Centric Brands Inc. is bankrupt.
The umbrella group — which owns brands including Zac Posen and Hudson and holds licenses in various sectors for over 100 labels including Kate Spade, Frye, Jessica Simpson and Timberland — today filed for Chapter 11 protection in U.S. bankruptcy court for the Southern District of New York. Centric Brands listed its assets in the range of $1 billion to $10 million, the same as its estimated liabilities. The company’s lenders have agreed to provide $435 million in debtor-in-possession financing to allow it to continue to operate during the restructuring process.
“Today’s agreement marks the beginning of our next chapter as an even stronger company and builds upon our progress to date executing on our long-term strategy,” said Centric Brands CEO Jason Rabin in a release. ” We thoroughly evaluated all possible strategic options to address this environment. After extensive review, we determined that partnering with our current lenders to pursue this path will result in a stronger financial position and more resources to support future growth, while allowing us to focus on serving key stakeholders.”
According to Rabin, the coronavirus pandemic constrained the company’s cash flow and disrupted its wholesale accounts’ ordering. Centric Brands is planning to reemerge from its bankruptcy as a private company, under the ownership of its current lenders. The corporation will use its debtor-in-possession funding to pay employees, licensors, suppliers, and vendors during Chapter 11 proceedings. According to a release, the Chapter 11 filing will not impact Centric Brands’ decision to reopen “for a majority of its operations.”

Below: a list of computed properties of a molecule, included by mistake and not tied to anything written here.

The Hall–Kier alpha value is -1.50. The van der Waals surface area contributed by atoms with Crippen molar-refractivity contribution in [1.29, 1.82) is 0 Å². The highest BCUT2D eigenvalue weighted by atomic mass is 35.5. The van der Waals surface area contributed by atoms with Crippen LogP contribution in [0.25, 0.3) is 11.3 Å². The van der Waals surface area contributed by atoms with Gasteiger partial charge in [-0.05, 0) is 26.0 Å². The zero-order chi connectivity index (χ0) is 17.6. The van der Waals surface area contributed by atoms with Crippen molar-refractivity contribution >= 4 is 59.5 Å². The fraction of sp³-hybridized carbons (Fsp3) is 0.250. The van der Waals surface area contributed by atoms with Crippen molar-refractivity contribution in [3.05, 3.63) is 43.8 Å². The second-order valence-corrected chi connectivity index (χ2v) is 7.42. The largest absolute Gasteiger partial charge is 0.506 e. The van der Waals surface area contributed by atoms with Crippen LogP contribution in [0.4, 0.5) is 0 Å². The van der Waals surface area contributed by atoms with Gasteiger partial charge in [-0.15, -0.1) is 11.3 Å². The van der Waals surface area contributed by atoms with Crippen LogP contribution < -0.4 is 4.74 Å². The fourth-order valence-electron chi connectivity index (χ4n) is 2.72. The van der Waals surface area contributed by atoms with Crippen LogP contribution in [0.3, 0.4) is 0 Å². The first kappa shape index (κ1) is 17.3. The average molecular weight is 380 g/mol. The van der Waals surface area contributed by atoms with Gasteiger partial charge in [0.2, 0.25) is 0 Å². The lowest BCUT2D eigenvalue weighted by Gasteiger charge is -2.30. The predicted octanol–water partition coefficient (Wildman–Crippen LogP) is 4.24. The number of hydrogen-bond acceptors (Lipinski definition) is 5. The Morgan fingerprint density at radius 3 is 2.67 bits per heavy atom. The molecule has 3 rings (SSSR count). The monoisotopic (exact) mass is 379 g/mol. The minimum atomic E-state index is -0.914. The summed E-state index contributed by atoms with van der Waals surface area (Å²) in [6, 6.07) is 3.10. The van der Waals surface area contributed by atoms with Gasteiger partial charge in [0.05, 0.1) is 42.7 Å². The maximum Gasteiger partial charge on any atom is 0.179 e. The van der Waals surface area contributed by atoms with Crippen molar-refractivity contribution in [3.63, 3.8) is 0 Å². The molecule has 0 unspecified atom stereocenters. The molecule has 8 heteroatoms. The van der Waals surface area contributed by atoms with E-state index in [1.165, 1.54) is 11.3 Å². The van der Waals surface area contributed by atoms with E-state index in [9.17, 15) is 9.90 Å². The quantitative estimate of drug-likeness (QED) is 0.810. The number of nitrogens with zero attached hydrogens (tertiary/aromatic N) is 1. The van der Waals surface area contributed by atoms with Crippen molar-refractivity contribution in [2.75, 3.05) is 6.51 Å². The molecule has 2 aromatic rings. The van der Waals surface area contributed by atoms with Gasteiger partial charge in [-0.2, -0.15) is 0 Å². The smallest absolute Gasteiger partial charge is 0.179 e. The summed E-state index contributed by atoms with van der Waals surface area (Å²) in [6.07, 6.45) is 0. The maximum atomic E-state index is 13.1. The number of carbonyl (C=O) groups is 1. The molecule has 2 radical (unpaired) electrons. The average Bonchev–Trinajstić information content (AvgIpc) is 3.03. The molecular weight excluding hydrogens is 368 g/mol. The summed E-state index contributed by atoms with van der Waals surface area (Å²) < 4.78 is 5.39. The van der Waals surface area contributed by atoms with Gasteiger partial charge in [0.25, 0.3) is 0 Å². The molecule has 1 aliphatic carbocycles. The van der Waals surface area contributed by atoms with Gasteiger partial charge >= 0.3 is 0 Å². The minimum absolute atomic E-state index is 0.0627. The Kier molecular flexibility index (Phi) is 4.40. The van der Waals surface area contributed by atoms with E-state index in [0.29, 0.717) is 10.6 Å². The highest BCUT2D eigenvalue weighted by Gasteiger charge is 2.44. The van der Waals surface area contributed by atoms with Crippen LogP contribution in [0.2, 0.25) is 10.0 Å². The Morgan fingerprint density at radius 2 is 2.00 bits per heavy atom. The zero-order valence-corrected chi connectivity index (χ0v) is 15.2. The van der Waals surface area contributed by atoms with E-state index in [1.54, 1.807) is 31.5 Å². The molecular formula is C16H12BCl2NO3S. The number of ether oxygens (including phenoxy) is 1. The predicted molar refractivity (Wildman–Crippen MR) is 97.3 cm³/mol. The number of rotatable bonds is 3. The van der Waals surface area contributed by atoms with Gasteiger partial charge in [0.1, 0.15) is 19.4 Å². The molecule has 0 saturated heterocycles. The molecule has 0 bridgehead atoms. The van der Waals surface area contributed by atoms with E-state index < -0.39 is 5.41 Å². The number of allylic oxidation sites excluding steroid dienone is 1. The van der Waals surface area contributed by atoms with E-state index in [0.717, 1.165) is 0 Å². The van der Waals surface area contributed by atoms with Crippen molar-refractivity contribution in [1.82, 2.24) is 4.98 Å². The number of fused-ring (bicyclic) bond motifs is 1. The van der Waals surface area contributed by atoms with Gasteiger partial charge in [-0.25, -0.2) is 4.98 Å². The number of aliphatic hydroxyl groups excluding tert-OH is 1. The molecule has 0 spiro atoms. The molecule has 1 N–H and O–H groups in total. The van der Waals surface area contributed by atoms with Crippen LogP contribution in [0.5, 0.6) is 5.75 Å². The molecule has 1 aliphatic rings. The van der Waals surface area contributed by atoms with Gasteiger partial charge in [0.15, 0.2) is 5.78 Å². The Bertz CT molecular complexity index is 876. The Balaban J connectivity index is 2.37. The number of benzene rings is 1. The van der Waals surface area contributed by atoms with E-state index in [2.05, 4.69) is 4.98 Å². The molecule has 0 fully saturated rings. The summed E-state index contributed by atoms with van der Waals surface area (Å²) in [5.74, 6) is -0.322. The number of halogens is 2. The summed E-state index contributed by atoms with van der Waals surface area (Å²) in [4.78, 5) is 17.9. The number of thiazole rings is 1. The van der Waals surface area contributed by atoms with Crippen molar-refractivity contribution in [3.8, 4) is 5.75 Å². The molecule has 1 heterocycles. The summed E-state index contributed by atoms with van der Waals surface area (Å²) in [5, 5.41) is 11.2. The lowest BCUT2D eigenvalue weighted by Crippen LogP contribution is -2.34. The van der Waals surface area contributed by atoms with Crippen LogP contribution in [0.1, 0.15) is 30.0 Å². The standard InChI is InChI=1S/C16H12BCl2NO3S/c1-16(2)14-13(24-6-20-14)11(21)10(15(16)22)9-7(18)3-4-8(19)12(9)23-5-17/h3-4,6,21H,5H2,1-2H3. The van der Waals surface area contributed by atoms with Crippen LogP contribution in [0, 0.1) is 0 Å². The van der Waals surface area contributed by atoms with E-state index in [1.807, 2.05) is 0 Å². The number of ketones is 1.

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“This financial restructuring process will allow us to optimize our operations while maintaining our valued, long-standing relationships with our business partners,” said Rabin. “We look forward to welcoming our employees and customers back as soon as it is safe to do so.”
Over the past few months, the coronavirus crisis has rocked the retail sector, causing individuals to cut discretionary spending and forcing store closures. A number of already-struggling retail players, including J.Crew, JCPenney and Neiman Marcus, have filed for Chapter 11 protection in the last few weeks.